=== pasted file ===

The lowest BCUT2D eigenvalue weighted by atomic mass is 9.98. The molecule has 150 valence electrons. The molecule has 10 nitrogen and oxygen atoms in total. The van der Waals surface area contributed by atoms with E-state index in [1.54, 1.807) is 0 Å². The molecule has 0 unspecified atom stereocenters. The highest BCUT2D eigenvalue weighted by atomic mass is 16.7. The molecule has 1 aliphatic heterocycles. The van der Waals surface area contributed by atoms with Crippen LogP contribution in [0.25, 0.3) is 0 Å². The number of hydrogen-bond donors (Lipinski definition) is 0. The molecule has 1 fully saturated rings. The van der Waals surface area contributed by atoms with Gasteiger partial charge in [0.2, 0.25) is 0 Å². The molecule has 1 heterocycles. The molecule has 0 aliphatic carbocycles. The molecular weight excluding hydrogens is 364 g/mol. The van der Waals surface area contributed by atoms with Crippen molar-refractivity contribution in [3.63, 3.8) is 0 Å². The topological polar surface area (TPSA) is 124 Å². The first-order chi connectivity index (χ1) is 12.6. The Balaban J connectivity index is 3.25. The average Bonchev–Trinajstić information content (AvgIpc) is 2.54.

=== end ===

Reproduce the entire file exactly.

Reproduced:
The lowest BCUT2D eigenvalue weighted by atomic mass is 9.98. The molecule has 150 valence electrons. The molecule has 10 nitrogen and oxygen atoms in total. The van der Waals surface area contributed by atoms with E-state index in [1.54, 1.807) is 0 Å². The molecule has 0 unspecified atom stereocenters. The highest BCUT2D eigenvalue weighted by atomic mass is 16.7. The molecule has 1 aliphatic heterocycles. The van der Waals surface area contributed by atoms with Crippen LogP contribution in [0.25, 0.3) is 0 Å². The number of hydrogen-bond donors (Lipinski definition) is 0. The molecule has 1 fully saturated rings. The van der Waals surface area contributed by atoms with Gasteiger partial charge in [0.2, 0.25) is 0 Å². The molecule has 1 heterocycles. The molecule has 0 aliphatic carbocycles. The molecular weight excluding hydrogens is 364 g/mol. The van der Waals surface area contributed by atoms with Crippen molar-refractivity contribution in [3.63, 3.8) is 0 Å². The topological polar surface area (TPSA) is 124 Å². The first-order chi connectivity index (χ1) is 12.6. The Balaban J connectivity index is 3.25. The average Bonchev–Trinajstić information content (AvgIpc) is 2.54.